Still in the black –
February 26, 2020 – In January 2009, Victor Borelli, a Mallinckrodt salesman, exchanged emails with Steve Cochrane, who worked at drug distributor KeySource. “Keep them coming,” Cochrane wrote. “Flying out of here. It’s like people are addicted to these things or something. Oh, wait, people are.”
Borelli responded: “Just like Doritos. Keep eating, we’ll make more.” After the comment become public, the company disavowed it, calling it “callous.”
Borelli said that as a reward for sales, he got bonuses ranging from $101,000 to $119,000 from 2008 through 2010, and that he twice received the company’s President Club award. That scored him vacations to St. Thomas and other tropical getaways.
Borelli and other Mallinckrodt employees answered lawyers’ questions under oath ahead of what was expected to be the first federal trial over the toll of opioids. The company ended up settling with the plaintiffs — the Ohio counties of Cuyahoga and Summit. Other major defendants also reached deals.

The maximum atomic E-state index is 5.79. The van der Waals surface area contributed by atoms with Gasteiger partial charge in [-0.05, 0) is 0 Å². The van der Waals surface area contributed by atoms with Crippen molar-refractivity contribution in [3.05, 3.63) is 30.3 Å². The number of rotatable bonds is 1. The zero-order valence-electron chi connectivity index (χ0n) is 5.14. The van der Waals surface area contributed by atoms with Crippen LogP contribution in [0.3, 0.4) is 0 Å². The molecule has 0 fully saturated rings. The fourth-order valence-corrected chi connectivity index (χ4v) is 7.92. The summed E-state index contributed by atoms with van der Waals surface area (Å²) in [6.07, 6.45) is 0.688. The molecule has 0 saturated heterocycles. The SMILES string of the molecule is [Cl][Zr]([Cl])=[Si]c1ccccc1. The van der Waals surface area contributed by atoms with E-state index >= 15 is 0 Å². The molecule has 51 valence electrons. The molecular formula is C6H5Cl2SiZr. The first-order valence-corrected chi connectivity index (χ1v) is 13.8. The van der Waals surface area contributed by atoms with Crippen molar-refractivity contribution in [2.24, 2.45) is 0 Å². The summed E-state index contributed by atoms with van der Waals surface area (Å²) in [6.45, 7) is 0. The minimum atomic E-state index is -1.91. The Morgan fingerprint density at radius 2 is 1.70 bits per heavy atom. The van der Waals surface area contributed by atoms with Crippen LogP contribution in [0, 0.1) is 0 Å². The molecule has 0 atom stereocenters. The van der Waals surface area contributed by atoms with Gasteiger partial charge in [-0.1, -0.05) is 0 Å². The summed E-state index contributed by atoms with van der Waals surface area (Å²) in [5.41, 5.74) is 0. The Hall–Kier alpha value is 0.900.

Another opioid trial is scheduled to begin next month in Central Islip, New York, which has created a renewed push among drugmakers and distributors to settle thousands of opioid-related lawsuits.
Mallinckrodt agreed with lawyers suing on behalf of local governments nationwide to pay its settlement amount over eight years. Most of the money is to go into a fund intended for drug treatment and other programs to aid recovery from an epidemic that has been linked to more than 430,000 deaths in the U.S. since 2000.